Yesterday the government announced that it had gathered some 1,000 architects and engineers to investigate why the tremor, big as it was at 7.6 on the Richter scale, had been so selective. Even in the hardest-hit areas, buildings that collapsed are in the shadow of others showing barely a crack.
Suspicion that blame for some of the destruction may lie with cowboy contractors who ignored building codes designed to protect against quake damage have been awakened by some unexpected discoveries, such as the walls filled with such materials as plastic bottles and metal buckets.
Tseng Yung-fu, Vice-Justice Minister, said a contractor had been arrested in connection with a crumpled building in the central Yunlin county. Officials said other contractors faced arrest in coming days as the investigation widened.
A helicopter flight yesterday showed how capricious the earthquake had been.
While most of the skyline of Tengshou, a city of 90,000, remained perfectly vertical, for example, a relatively small number of high-rise towers had succumbed. One, which had been 22 storeys high and only recently built, had torn itself intact from the stumps of its foundations and come to rest almost horizontally on smaller structures beside it.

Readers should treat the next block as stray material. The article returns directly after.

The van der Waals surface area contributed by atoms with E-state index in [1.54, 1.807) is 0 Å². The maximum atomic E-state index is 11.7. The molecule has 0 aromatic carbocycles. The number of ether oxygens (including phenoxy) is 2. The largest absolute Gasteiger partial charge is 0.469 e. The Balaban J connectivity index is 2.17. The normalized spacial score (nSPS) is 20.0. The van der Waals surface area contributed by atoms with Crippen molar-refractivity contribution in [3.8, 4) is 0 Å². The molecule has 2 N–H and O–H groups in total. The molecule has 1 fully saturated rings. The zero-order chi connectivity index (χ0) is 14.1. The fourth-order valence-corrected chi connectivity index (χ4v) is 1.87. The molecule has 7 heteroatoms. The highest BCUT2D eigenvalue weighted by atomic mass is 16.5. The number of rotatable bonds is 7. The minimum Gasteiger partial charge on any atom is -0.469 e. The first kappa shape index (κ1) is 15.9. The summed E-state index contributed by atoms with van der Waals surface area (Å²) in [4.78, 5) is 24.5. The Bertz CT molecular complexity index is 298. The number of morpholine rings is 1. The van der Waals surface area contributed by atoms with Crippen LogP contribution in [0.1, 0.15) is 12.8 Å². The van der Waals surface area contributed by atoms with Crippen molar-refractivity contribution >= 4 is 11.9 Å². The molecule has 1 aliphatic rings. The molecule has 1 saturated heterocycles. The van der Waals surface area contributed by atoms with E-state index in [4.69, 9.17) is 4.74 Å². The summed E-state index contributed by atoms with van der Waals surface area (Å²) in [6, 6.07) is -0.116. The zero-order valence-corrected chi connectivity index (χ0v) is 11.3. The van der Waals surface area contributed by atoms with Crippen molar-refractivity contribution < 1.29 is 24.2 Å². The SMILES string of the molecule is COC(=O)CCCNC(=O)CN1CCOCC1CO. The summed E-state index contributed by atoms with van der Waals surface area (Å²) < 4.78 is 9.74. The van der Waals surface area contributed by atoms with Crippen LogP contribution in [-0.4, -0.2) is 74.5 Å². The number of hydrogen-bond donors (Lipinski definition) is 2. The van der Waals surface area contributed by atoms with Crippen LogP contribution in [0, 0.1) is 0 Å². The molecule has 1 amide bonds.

Equally dramatic was the view of Shihtu reservoir, several miles above the coastal city of Taichung. Water was gushing through a huge breach and the dam was almost empty.
All across the region open public areas such as sports grounds, school yards and parks were crammed with tents and makeshift shelters thrown up by the 80,000 Taiwanese who are still believed to be homeless.
Officials last night put the death toll at 2,109. They sharply reduced the numbers to be buried beneath rubble to 306 people, from more than 2,000 on Wednesday.
More aftershocks rippled through Taiwan yesterday, one measuring 5.6 on the Richter scale. Seismologists said the island had been hit by 4,300 aftershocks by last night, with more expected to come.
The government turned down an offer by China to send quake specialists to help with the clean-up. Officials said no political snub was meant. But many here suspect China's motives in offering help at a time of heightened political tension between Taipei and Peking.
Fears are growing over the possible spread of disease among those made homeless and who remain cut off from help. Some towns were struggling to deal with the number of bodies. "Many mortuaries have no electricity. They can't keep the bodies refrigerated and aren't accepting corpses. We also need coffins," said Hugh Lin, who is directing the island-wide rescue operation from Taipei.Reuse content